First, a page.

Wednesday, May 5, 2010

The Increased Need for Special Needs Trust Planning

There is no doubt that the need for special needs planning is increasing. Just look at these statistics:

  • In 1992, there were 15,580 children ages 6-22 who were diagnosed as having what is now called an Autism spectrum disorder. In 2006, the number was 224,594.
  • In 2006, there were an estimated 24.9 million adults in the United States with serious psychological distress.
  • Approximately 4.4 % of U.S. adults may have some form of bipolar disorder during some point in their lifetime.
  • In 2006, an estimated 22.6 million people in the U.S. (9.2% of the population age 12 or older) were substance dependent or abusive in the previous year.

Almost every family has at least one member (child, grandchild, nephew, niece, parent, grandparent) who will always need help managing personal care and/or finances. And since most of these conditions do not decrease life expectancy, many families are seeking answers on how to provide the best quality of life for their loved ones for the rest of their lives . . . which could, for a young child, be 70 years or longer.

Fewer Programs Are Available
At the same time that the need for support services is increasing, government and non-government programs are being reduced and even eliminated due to the strain on state budgets, competition among entitlement programs, and pressures to reduce deficit spending. Once a program is cut, it may be difficult if not impossible to restore it in the future.

Families Are Motivated
Even families who are using them now do not trust that the programs that are benefitting their special loved one will be there to provide the needed benefits in the future. They are wisely (and fearfully) looking at alternatives to provide those services. Common concerns are:

  • Who will care for my loved one when I am gone?
  • Who will be my loved one's advocate?
  • Where will my loved one live?
  • How much independence can be maintained?
  • Will the money last for my loved one's lifetime?
Preserving Government Benefit Entitlement
Are government benefits for a special needs person worth preserving? For families of lesser means, the answer is almost always, "Yes, absolutely!" For more affluent families, however, maybe not.

It may be better to privatize the special needs person's care instead of spending thousands of dollars to protect a few hundreds in benefits that may not be available in the future. In the past, many practitioners focused exclusively on preserving public benefits at all costs. Today, special needs planning is not necessarily "poverty planning." The proper focus today is, on a case-by-case basis, how to provide the best quality of life throughout the life of the loved one.

Saturday, May 1, 2010

Estate Planning Update - No News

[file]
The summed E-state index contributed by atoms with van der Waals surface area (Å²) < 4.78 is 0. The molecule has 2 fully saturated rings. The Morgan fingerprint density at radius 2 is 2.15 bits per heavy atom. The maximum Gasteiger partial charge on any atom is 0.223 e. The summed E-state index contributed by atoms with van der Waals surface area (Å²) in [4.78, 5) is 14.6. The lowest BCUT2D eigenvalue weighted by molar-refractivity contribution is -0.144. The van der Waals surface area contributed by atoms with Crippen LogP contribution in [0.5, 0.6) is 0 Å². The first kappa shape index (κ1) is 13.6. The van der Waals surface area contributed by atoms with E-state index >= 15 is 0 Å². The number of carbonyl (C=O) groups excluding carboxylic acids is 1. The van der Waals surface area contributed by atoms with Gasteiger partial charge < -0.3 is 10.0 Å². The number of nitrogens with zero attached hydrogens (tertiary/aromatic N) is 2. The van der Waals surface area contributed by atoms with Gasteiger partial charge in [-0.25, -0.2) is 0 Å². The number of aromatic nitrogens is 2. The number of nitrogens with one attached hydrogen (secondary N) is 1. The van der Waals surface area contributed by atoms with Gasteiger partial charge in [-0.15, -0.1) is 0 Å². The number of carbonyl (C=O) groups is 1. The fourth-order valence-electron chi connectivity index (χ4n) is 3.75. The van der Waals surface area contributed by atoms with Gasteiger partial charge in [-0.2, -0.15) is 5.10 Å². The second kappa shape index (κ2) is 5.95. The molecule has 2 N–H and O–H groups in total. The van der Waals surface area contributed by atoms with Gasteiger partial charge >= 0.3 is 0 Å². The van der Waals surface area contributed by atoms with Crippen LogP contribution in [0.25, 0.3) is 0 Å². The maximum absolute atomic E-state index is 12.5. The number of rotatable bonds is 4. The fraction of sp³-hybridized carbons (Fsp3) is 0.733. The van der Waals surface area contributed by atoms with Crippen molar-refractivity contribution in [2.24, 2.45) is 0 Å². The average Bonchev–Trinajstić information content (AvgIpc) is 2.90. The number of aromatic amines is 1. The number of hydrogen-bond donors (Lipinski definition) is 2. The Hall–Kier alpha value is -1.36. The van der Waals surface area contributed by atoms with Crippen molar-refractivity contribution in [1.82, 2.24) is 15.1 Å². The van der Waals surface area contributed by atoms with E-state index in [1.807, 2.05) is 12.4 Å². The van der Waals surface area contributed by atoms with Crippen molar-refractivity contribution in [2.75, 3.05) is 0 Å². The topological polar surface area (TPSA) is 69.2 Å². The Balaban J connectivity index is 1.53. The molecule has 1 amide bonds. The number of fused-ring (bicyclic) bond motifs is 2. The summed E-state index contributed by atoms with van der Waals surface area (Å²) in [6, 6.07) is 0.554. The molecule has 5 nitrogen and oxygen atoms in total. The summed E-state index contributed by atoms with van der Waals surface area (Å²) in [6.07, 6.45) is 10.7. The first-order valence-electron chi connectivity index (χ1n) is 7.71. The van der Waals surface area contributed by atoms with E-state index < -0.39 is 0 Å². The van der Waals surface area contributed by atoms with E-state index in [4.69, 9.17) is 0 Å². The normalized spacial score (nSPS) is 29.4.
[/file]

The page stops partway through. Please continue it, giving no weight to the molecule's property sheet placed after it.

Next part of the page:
It is now May and so far it looks like the Senate is to busy to deal with Estate Tax Reform before November. It is looking more and more like 2010 will be the year when one can die without the imposition of any Estate taxes regardless of the size of one's estate. However, starting January 1, 2011 taxpayers will be limited to an exemption of only $1M dollars. Everything else above that number will be taxed at 55%.

I never dreamed that we would see the actual repeal of the Estate Tax. Nor did I imagine we would ever go back to exemptions and rates that were in effect in 2002. The Federal Estate Tax is like a sponge. It soaks up everything that one owns: cash, bank accounts, CD's, stocks, bonds, investment accounts, retirement plans, real estate and life insurance owned by the person who dies. When one totals up everything on this kind of basis, there are many more "millionaires" today than there were in 10 years ago. Your next door neigbbor might be a millionaire?

Married people get a special break called the "Unlimited Marital Deduction". Any property that passes at death to one's spouse, whether outright, as a designated beneficairy or as the beneficiary of a Marital trust, will qualify for deduction. Often this means there will be no tax at the first spouse's death! But, the IRS is not being that generous. They will just wait until the second spouse dies, subtract the $1M exemption, and then tax the excess at 55%. We often refer to the Federal Estate Tax as the "Tax on the 2nd spouse's life".

It is imperative that when the first spouse dies, that he or she use whatever exemptions are available to the deceased spouse in the year of death. Jointly held property will not get one there. The first spouse needs to set up a Family Trust(sometimes referred to also as a "By-Pass" trust, or a "Residuary Trust" or a "B-Trust"....lawyers just love to call the same thing by different names to confuse people!) at the death of the first spouse. That trust can be for the surviving spouse's benefit during his or her life. But, when the surviving spouse dies, this Family Trust can pass tax free to the heirs as it is not deemed to be "owned" by the 2nd spouse during his or her lifetime. This savings is huge! It could be as much as 55% of $1M dollars =$550,000 starting next year. Jointly held property in this set of circumstances actually increases one's taxes and becomes a trap. Planning before one becomes disabled or dies is essential.

It is entirely possible that we will get a new Tax bill after November's elections. A lot will depend on who is elected. Stay tuned. This is going to be a wild ride for millions of Americans.